Asking an angler about the ideal time of fishing will never get you a definite answer. Every angler is different; the angler’s experiences are different. The water they are angling in is different. It could be saltwater of the ocean or freshwater of the river, lake, and pond. But one thing they will come to term is that fishing before a storm has hit an area is going to be an exquisite experience. Especially in the case of bass fishing. So, does that mean bass fishing after a storm, a bad idea? Not really.
Bass Fishing after A Storm
It is far from being easy, though. It is challenging and as risky as the pre-storm fishing, and tiresome. While pre-storm fishing will present you with quite a few bass fishes, catching just one will be a triumph after a storm.
The words best time, as well as challenging and not easy, might have caught your attention. However, it is not always wise to face challenges. Going to angling amid a deadly storm, chucking the pre-storm and after the storm logic, is plain buffoonery.
Knowing that a storm is supposed to strike, you get yourself in the middle of the lake, thinking you got it- bad idea. Pre-storm angling is the best time, only if you have calculated the timing and the distance of your location from the shore.
Both pre and post-storm bass fishing have their own challenges. A storm just ended, doesn’t mean it will not occur then and there. One has to have a clear idea and knowledge of weather and its sudden changes.
Sudden storms right after a storm just ended is a common phenomenon. And when you are in an open place like a water body during a storm and lightning, you are at maximum danger.
The prime caution you need to take in all periods is keeping yourself safe. Head back to a safe place the moment you feel the danger. Heading back in between doesn’t make you namby-pamby.
It is better to show resilience when the storm weakens. If you do that, pre, in between, and post-storm angling, every period has its own sweet moments.
What a Storm Does To the Bass and the Body of Water
The storm could be any, thunderstorm, hurricane, rainstorm, or cyclone. But they cause similar changes to the condition of the body of water. Depending on that, the bass availability recedes.
The first visible change in the water of a pond or lake you notice after a storm is, cloudy, dirty water. Storm brings sediment to the body of water and makes it opaque, muddy. Murky water will make it easy for you to get closer to the bass fish, but the same water will result in blurry vision for the bass fishes, and they cannot see or track the bait you just cast in clearly.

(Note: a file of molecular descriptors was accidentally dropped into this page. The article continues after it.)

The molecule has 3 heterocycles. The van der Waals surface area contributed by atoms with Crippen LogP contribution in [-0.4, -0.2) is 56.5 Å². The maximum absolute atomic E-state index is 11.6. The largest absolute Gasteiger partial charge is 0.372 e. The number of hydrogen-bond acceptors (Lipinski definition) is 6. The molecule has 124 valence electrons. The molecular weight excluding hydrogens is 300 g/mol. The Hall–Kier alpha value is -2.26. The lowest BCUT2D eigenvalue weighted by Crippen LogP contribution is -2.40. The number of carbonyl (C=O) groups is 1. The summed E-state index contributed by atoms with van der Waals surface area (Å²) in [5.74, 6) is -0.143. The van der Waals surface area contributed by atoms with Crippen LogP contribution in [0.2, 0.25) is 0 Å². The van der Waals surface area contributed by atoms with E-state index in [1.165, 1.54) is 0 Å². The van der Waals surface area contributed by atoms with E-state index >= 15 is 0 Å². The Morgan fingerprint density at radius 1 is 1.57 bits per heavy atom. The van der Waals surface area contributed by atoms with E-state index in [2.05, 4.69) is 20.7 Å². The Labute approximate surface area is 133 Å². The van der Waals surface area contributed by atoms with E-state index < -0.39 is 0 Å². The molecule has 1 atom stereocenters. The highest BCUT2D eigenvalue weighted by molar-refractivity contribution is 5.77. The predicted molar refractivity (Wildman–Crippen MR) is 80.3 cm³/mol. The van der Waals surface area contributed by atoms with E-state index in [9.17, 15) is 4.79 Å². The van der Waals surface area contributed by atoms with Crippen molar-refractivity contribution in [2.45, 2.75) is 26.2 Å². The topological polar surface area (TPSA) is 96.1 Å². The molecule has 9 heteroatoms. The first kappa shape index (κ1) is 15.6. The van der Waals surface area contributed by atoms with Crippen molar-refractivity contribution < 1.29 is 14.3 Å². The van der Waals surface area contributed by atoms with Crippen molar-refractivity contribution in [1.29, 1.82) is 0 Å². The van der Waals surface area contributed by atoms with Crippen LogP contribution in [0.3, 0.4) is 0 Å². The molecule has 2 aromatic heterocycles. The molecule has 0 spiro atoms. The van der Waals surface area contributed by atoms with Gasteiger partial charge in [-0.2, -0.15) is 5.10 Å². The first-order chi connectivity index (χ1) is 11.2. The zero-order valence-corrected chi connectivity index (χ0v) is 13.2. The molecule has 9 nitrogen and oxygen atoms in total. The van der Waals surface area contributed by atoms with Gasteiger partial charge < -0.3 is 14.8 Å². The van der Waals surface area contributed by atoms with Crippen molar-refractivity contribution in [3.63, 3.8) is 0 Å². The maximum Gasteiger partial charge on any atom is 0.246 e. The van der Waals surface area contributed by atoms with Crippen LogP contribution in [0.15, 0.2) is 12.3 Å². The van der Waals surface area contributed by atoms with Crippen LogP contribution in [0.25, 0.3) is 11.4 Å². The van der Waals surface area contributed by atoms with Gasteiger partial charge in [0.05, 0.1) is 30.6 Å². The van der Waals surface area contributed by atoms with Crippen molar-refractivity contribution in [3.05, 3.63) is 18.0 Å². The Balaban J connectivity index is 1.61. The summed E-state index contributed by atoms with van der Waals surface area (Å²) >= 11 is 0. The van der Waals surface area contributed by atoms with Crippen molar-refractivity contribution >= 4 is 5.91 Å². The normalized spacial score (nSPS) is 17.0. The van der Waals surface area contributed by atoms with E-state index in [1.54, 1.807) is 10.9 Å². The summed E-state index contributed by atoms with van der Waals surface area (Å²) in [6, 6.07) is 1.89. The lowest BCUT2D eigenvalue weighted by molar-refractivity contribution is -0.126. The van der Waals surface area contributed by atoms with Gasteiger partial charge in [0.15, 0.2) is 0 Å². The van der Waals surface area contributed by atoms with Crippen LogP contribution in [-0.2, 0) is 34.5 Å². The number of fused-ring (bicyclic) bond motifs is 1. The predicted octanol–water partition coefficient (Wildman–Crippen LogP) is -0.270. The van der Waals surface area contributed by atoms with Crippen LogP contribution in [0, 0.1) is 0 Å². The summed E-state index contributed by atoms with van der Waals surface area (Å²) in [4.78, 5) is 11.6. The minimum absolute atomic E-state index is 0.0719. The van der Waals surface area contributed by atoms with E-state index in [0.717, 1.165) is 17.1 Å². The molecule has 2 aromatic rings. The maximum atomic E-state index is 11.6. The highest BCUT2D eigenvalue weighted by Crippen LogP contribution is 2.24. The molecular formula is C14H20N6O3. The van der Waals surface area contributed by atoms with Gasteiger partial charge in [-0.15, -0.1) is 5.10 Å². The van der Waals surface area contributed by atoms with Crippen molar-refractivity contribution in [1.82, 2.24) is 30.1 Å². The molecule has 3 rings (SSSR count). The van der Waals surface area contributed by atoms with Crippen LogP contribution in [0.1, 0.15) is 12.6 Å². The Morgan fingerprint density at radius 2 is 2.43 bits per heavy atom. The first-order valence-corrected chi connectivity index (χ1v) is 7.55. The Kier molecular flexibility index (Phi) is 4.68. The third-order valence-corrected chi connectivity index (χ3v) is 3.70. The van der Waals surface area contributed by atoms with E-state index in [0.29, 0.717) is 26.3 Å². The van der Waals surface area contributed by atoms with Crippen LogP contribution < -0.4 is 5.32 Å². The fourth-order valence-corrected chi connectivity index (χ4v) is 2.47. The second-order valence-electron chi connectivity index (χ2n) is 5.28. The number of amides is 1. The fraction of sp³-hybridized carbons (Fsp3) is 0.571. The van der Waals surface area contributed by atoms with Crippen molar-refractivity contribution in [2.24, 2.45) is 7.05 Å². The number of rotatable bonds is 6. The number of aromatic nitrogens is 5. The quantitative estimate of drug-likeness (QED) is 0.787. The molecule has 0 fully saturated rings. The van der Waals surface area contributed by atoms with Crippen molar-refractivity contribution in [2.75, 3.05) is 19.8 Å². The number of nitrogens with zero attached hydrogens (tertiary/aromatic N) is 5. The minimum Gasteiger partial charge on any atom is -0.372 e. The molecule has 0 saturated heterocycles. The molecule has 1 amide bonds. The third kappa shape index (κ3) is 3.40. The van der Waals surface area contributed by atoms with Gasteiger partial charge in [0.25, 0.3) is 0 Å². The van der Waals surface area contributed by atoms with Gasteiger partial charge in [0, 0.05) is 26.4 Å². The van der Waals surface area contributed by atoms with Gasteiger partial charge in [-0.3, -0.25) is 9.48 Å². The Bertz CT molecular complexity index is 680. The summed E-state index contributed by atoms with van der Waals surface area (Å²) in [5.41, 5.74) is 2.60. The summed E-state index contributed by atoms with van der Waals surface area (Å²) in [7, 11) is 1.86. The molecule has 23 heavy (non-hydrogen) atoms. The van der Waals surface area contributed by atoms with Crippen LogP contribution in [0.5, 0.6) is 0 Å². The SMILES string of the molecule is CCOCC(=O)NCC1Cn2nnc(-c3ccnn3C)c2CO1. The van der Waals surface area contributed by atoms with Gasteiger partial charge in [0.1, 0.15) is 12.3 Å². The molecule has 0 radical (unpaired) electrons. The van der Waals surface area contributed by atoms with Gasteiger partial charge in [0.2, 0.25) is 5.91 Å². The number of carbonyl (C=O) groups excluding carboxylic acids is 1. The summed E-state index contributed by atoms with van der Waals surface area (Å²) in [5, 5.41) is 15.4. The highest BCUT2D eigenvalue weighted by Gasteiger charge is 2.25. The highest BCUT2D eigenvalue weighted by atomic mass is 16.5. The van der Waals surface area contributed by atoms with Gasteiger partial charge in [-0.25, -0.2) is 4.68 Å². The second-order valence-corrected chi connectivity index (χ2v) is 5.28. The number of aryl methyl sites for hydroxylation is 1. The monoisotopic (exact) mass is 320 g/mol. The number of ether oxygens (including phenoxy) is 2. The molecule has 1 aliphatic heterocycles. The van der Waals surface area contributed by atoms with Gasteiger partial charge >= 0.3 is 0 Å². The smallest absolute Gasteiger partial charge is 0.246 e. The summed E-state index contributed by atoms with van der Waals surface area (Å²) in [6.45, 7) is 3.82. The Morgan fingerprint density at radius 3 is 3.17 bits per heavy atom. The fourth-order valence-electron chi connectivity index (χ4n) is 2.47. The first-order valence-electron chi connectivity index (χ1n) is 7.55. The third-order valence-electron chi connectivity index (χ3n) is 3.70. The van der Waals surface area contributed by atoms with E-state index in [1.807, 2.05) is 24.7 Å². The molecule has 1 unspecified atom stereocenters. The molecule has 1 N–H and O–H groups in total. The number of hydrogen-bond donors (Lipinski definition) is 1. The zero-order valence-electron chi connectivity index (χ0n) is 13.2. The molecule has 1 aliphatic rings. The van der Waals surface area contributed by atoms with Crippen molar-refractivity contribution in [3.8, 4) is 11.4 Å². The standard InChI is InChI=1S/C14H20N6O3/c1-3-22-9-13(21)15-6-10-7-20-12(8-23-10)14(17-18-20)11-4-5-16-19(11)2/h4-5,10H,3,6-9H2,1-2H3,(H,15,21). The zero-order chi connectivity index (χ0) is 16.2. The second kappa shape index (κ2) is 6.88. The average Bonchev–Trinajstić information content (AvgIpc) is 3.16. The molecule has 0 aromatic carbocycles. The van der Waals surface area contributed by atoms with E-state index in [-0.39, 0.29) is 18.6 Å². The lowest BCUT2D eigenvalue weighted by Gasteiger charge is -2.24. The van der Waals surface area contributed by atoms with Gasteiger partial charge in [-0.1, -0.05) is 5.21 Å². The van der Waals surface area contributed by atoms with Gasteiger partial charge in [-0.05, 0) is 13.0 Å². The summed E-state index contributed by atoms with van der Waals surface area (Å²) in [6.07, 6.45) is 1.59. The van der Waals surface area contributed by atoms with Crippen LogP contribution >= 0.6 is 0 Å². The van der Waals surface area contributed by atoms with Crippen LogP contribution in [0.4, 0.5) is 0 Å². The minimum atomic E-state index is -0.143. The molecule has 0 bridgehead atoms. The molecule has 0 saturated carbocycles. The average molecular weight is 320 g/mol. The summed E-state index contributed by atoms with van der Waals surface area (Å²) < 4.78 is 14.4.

Shallow Water Bass
A storm hardly affects the deepwater bass. And frankly, you are not even targeting those bass fishes. Your target is the shallow water bass. But what it does is compelling the bass fishes that are wandering in the shallow water going deeper into the water to be safe. Not too deep though as a small mercy. And the ones that still saunter in the shallow water, we already said, cannot see the bait.
If you are trying to live bait the striped bass fishes in the freshwater, you will have to put in a lot of effort and time. Due to the storm and bad weather, bass fishes tend to go deeper into the water. So, calculate the depth and then bait and wait accordingly. Keep in mind that you knew it was never meant to be a cakewalk.
Flow of Water
Water flow in the rivers, lakes, and ponds gets stronger, speedy, and increases too, due to the storm. The bass fish can feel that change in the current or how differently the water is flowing. That leads them to take a sabbatical near the barriers like trees, holes, stumps, or any other current breaks that they find near them in the water. So, when you see one near you, you can blindly hook the bait and cast in. If you get lucky, the fact that post-storm bass fishing has no time boundedness will be null and void.
When it’s storming, it means there will be water everywhere. The water from the streams, springs, creeks, and other sources will end up flowing in the rivers due to heavy current. That flow is going to bring a barrage of food for the smallmouth bass fishes. Insects, minnows, small fishes, shrimps, the storm turns the body of water to a food-heaven for the bass fishes. So, tracking and baiting the bass become easier, especially in the current breaks.
Difficult To Lure
The above paragraph brings us here quite naturally. When the bass is freely roaming around the food heaven, having a huge feast, there will hardly be an option left as bait for you to lure them. They have already fed themselves a large amount. So, after a storm, they prefer being passive. No way, they are going to follow a bait that moves faster. Hence, Crankbaits or Jerkbaits are not the best bait for striped bass in California. Rather, serve a plastic bait just in front of them to lure them. Try to be patient as well as firm. Though, even that doesn’t guarantee a sure shot bait-consuming by the resting bass. It can be attractive, but never attractive enough for luring a torpid bass after a storm.
So, according to our discussion’s title, we had three options to provide- easy, challenging, and just a waste of time. Angling bass after a storm is not easy, that is for sure. The debate might pick a momentum when it comes to challenging or wasting time. Many people find the challenging stuff a waste of time. If you are one of them, we will say that you must try once before you decide to stamp it as a waste of time because our verdict on it will be a fun, adventurous experience with lots of obstacles to cross.